Though the Hagia Sophia’s architecture feels like a mosque, it was originally built as an orthodox church. Its architectural style has had such an impact that its design influenced the construction of more modern mosques, such as the nearby Sultan Ahmed Mosque (Blue Mosque) from which many mosques around the world are fashioned today.

The Blue Mosque

The Sultan Ahmed Mosque, known as the Blue Mosque of Istanbul, is an architectural marvel to behold. Anyone who stands in the presence of this building will likely be inspired, but you may also be confused. The confusion I refer to is that you may notice the lack of blueness in the mosque’s outward appearance. Indeed, the Blue Mosque is known as such not because of it’s exterior coloring, but because of it’s distinct interior design where more than 200,000 handmade İznik style ceramic tiles create vast mosaics.

I arrived at the Blue Mosque first thing in the morning and still had an hour or so wait before I could enter. I encourage you to also get there as early as possible. Upon entry, I received a plastic bag for my shoes and then I had free reign of the place.

Upon exiting the Blue Mosque, we ran into a film shoot for a Bollywood film. We stayed and watched for a few minutes before carrying on.

The Obelisk of Theodosius

A stone’s throw from Hagia Sophia and the Blue Mosque rests The Obelisk of Theodosius. Carved originally from a single 30m long section of red granite around 1450BC, this obelisk is a relic of the temple of Karnak and has been in Istanbul for 1600 years. Istanbul has a reputation for being the most cosmopolitan city in the world. From this vantage point, you can see architecture which merges Egyptian, Ottoman, Anglican and Arab cultures from throughout the millennia, a view which is truly not available in many other places in the world.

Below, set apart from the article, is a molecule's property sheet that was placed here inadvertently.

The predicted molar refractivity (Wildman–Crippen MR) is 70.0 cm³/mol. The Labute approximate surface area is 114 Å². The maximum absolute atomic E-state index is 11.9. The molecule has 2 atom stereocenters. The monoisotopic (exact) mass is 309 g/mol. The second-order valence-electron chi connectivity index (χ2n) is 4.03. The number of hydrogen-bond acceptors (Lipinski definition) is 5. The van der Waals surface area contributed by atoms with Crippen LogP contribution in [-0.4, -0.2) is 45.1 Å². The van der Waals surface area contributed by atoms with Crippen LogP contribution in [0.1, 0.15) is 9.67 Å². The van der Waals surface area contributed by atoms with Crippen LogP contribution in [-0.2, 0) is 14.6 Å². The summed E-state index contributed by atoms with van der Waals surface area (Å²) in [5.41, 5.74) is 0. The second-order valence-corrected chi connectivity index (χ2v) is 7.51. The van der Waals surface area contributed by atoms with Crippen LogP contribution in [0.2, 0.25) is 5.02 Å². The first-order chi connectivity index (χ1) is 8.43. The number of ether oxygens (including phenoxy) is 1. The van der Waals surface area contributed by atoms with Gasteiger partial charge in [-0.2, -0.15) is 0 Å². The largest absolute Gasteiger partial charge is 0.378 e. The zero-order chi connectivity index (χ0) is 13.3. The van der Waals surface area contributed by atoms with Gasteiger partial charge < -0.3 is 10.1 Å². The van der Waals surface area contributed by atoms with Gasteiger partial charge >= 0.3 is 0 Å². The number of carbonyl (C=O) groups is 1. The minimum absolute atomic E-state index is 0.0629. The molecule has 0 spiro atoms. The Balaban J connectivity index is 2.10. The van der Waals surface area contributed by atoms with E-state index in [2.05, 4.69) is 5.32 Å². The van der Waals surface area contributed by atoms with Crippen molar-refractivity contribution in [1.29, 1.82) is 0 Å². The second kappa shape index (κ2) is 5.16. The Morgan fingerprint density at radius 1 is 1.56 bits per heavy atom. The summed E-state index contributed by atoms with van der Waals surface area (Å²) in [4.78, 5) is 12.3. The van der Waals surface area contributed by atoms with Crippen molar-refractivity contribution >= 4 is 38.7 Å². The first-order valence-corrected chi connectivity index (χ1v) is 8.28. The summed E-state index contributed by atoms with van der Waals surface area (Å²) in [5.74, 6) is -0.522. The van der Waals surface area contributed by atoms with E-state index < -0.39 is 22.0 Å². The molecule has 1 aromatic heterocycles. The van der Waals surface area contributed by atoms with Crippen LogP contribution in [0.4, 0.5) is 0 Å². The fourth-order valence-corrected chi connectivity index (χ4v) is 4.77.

Topkapı Palace

Topkapı Palace was the seat of the once great Ottoman Empire for over 400 years. Its location at the mouth of the Bosphorus River makes it strategically significant as all vessels traveling between the Sea of Marmara and the Black Sea would have to pass right by here. The palace’s location made it formidable, but more importantly, it was important for the nearby trade routes, giving access to the Ottoman leaders.

Mısır Çarşısı (Egyptian Bazaar)

Also known as the Spice Bazaar, the Mısır Çarşısı (Egyptian Bazaar) is quite likely the most delicious smelling place I have ever been. This massive sprawl of mostly spice and tea vendors sell their quality products in an open-air fashion which fills the air, and your nostrils, with wonderful smells. If this is a glimpse into what Egypt is like, then I can not wait to get there someday soon!


Walls of Constantinople

Much like the Great Wall of China, the Walls of Constantinople are not a single wall but a massive system of walls. Built in the 4th century, these walls made Constantinople (Istanbul) impenetrable for nearly a millennium. Though left mostly in ruins today from centuries of neglect, there are still many standing sections with open public access. Restoration efforts have been underway in some spots since the 1980’s, but for our part, it was difficult to tell if we were looking at restored walls or simply masterful craftsmanship that has lasted for 1600 years.

For anything else we did not have time (nor I the health) to see in Turkey, we let Miniaturk fill in the gaps. This small amusement park of miniaturized models of famous Turkish destinations is like a putt-putt golf course, but without the golf part. It is very well put together, but I sure would have preferred to see all these sites in real life. Of course, now I have a good impression of what else I can see in Turkey next time, and that actually makes this a pretty brilliant marketing outlet.

Did I miss something? What is your favorite thing from Istanbul? Please write me a comment below, or reach me @JudsonLMoore!

Judson L Moore
Judson L Moore

Travel addict. Ambitious about making the world a better place. Writing what I learn along the way.